Mr. Robert M'Nair, who thus became proprietor of Belvidere, was grandson of Robert M'Nair of "The Easter Sugar House," Gallowgate, a well known citizen in the middle of last century. At the time of his death in 1779. he was the largest owner of house property in Glasgow. The lands and mansion of Jeanfield (3) also belonged to him, and to these his grandson now referred to succeeded in 1787. But a few years after his acquisition of Belvidere he sold Jeanfield to John Mennons, publisher of the Glasgow Advertiser, who in his turn sold the lands in 1798 to John Finlayson, merchant in Glasgow, son of the minister of Carstairs, and brother-in-law of Mr. M'Nair.

Mr. M'Nair of Belvidere was an extensive sugar refiner in Glasgow. He had been a partner with his father (also named Robert) in the concern of Robert M'Nair & Son of the Gallowgate Sugar Works. But after the death in 1787 of Belvidere's father (Robert No. 2), Belvidere assumed his younger brother James as a partner, and the firm became Robert and James M'Nair. They acquired from Provost Wyllie's heirs a piece of open ground at the south-west corner of Ingram and Queen Streets, opposite what is now the Royal Exchange, and built thereon a new sugar house, to which they transferred their sugar refining business from the Gallowgate. This was in the end of last century. (4)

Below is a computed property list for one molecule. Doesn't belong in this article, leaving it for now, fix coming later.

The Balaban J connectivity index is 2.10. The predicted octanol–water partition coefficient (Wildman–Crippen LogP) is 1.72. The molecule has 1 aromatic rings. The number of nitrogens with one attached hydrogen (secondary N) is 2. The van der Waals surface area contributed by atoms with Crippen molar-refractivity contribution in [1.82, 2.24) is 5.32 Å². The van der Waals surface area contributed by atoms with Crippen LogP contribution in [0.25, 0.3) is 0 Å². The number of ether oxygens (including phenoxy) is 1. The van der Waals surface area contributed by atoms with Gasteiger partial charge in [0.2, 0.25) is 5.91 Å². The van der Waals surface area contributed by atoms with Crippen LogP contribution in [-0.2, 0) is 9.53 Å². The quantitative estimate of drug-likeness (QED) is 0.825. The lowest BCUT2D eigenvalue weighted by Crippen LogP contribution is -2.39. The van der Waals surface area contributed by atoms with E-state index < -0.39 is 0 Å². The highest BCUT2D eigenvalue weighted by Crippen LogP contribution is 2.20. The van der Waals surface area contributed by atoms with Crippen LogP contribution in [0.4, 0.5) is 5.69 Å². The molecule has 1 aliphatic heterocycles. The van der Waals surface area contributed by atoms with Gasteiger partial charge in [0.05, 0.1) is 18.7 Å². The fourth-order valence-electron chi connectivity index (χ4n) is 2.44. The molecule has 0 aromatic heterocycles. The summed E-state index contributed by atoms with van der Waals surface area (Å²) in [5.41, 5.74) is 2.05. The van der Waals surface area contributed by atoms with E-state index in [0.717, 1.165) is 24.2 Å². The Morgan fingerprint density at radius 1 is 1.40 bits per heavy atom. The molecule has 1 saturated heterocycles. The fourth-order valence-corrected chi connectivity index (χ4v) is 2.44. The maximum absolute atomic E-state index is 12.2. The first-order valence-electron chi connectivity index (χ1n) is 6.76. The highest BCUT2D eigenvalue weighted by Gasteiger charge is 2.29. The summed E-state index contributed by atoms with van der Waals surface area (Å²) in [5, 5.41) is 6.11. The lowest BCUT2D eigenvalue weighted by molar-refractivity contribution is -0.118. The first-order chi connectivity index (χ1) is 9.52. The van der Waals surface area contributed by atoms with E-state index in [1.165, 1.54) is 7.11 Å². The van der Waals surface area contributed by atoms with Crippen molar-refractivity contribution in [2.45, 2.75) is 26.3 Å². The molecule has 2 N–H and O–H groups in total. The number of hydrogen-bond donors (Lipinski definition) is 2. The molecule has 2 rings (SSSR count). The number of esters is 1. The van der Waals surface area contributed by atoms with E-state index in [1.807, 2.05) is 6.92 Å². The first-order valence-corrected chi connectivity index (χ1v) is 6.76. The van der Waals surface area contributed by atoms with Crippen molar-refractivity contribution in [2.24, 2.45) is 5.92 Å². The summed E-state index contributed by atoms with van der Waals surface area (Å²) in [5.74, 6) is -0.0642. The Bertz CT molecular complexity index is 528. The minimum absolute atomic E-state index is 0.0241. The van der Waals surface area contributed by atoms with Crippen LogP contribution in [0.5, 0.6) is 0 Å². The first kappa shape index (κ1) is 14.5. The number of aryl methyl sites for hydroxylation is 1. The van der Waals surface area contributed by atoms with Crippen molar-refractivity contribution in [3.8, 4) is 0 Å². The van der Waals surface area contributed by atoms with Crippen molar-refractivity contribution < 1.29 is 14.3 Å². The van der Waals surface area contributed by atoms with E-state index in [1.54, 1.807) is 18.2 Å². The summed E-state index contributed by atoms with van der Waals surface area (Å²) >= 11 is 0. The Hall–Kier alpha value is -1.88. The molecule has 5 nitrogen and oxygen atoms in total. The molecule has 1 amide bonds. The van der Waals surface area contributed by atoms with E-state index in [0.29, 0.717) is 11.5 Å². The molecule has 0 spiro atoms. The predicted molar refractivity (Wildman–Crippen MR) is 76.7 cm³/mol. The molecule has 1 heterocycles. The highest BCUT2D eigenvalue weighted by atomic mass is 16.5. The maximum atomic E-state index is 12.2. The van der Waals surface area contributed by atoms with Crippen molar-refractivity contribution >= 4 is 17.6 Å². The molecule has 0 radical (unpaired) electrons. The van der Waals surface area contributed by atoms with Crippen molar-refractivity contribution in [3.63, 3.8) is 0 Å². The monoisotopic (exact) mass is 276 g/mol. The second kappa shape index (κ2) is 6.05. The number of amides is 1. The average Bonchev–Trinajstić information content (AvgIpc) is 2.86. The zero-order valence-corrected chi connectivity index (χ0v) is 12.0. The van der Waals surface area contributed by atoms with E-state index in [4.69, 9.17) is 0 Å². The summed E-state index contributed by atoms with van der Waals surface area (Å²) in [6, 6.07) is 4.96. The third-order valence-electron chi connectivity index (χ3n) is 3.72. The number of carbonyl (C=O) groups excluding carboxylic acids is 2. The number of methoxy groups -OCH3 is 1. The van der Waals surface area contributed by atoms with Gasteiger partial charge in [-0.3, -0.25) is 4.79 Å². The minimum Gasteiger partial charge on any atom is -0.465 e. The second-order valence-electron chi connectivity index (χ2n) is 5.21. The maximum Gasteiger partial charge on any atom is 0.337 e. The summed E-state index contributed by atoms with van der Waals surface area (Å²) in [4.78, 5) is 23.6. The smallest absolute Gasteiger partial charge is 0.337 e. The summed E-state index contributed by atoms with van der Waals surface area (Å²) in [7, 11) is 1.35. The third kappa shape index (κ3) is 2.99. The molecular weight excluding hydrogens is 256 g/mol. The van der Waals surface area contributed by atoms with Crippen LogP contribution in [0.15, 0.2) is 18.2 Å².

This new sugar house stood as a very prominent object many years. It was a huge clumsy-looking edifice of four storeys, fronting both Ingram and Queen Streets, the entrance being from the latter. There were rows of small square windows, and the whole building was very dingy from its smoke. Exactly opposite to it, in the then dull and dreary Ingram Street (formerly "the Back Cow Lone"), stood "the Highland Kirk," a very primitive looking structure, in the grim anti-burgher style of architecture, with steep-pitched roof, and a sombre wooden railing fixed on the top of a very unpretending low dyke. How changed everything now is in that locality! The site of the dreary sugar house is occupied by the great tenement built by the late Messrs. Carsewell, who did so much in their day to embellish the city. It was sold a few years ago for 30,000, and now forms part of the huge warehouse of Arthur & Co.